Bipartisan Senate legislation gets tough on wildlife crime

GR:  Almost brings a tear to an eye to see Congress doing something good.

“Update:  On October 7, 2016, President Obama signed into law the END Wildlife Trafficking Act (H.R. 2494).

“Wildlife trafficking fills criminal coffers to the tune of $7-10 billion a year at the expense of our planet’s most magnificent wildlife,” said Carter Roberts, president and CEO of WWF. “President Obama has put organized crime syndicates on notice that the US government will not stand idly by while thousands of elephants, tigers and rhinos become victims to this brutal trade.”

“Update:  On September 21, 2016, the US House of Representatives the House of Representatives unanimously passed the END Wildlife Trafficking Act (H.R. 2494). The bill now heads to President Obama’s desk for his signature.

“In a continuing demonstration of the U.S. government’s commitment to combating wildlife crime globally, the U.S. Senate has unanimously passed the Eliminate, Neutralize, and Disrupt (END) Wildlife Trafficking Act (H.R. 2494), a bipartisan bill introduced by Senators Chris Coons (D-Del.) and Jeff Flake (R-Ariz.).

“The END Wildlife Trafficking Act is the result of several years of dedicated work by congressional offices and conservation organizations. WWF has played a leadership role in those efforts, collaborating closely with champions in Congress and advocating to incorporate several important provisions into the legislation. Among these are measures that will ensure federal agencies continue to use a coordinated, whole-of-government approach as they respond to the global poaching crisis and direct them to work with affected countries to improve their abilities to protect wildlife populations, disrupt wildlife trafficking networks and prosecute wildlife criminals.

“This bill helps ensure a unified approach by the US government as it works with countries and communities around the globe to combat wildlife crime and the challenges it poses to development, security and conservation,” said Ginette Hemley, WWF’s senior vice president of wildlife conservation. “It also smartly elevates wildlife trafficking into a serious crime under US law, upping the penalties and providing law enforcement with greater tools for going after the worst offenders.

“The END Wildlife Trafficking Act also encourages the transfer of surplus equipment and uniforms to rangers and other wildlife law enforcement personnel in developing countries, who are often ill-equipped and under resourced. And the bill gives strong support and endorsement to community-based conservation approaches like the ones WWF has long championed, recognizing that communities are on the front lines of the poaching epidemic and can be among the strongest allies in the fight to address it.”  —Bipartisan Senate legislation gets tough on wildlife crime | Stories | WWF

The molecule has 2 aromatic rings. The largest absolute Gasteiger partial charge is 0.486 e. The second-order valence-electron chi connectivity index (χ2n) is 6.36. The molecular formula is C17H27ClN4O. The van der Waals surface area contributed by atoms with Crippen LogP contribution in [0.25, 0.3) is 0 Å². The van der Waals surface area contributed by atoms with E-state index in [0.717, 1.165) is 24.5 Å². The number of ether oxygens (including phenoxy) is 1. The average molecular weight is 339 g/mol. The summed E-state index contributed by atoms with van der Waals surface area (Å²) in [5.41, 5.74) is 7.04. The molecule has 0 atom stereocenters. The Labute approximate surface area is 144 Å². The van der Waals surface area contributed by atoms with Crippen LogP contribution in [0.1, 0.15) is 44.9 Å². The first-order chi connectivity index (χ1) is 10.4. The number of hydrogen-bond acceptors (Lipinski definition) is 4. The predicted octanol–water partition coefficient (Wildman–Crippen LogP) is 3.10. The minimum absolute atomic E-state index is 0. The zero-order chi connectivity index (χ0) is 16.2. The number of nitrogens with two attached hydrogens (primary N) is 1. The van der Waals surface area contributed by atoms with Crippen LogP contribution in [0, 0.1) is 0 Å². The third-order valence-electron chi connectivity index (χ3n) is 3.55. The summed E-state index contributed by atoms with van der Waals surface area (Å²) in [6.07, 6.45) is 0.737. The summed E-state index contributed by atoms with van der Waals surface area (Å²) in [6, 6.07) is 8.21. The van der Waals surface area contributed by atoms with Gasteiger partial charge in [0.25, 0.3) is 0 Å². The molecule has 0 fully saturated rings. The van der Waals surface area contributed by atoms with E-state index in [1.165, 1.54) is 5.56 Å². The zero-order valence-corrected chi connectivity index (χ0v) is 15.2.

Deadly Traffic: The U.S. Plays an Unwitting Role in Illegal Wildlife Trade

Today is World Wildlife Day – a day created by the United Nations to celebrate the beautiful and varied wild creatures valued by people worldwide. But this day also reminds us of the global threat the illegal wildlife trade poses to these animals.

Source: www.defendersblog.org

GR:  Birds, butterflies, lizards, turtles, and more: They’re all victims of capture for body parts or for exhibition. Lizards and turtles, for instance, are easily captured and rarely survive the experience.

Applaud Efforts to Combat Wildlife Trafficking

Target: Juliana Machada Ferreira, Wildlife Conservationist
Goal: Thank Ms. Machada Ferreira for working to stop the illegal poaching and trafficking of wild animals.
In Brazil, wildlife trafficking is a two-million-dollar industry. Every year one hundred and eighty million animals are taken from the ecosystems of Brazil to satisfy the demand for exotic pets both in Brazil and around the world. Most of the animals that are poached are birds like wild songbirds, macaws, and parrots. Yet, conservationists face a serious challenge in that keeping an exotic bird as a pet in Brazil and many places in the world is a deeply rooted cultural norm. Thankfully, conservationist Juliana Machada Ferreira is working to educate consumers on the ecological impact of their choices and bring wildlife trafficking to an end  Source: animalpetitions.org

GR:  People must come to understand that many of the animals for sale in pet stores and on display in circuses and zoos were stolen from their native homes.  Some of the most beautiful and most trusting species have been devastated for human entertainment.  Please help.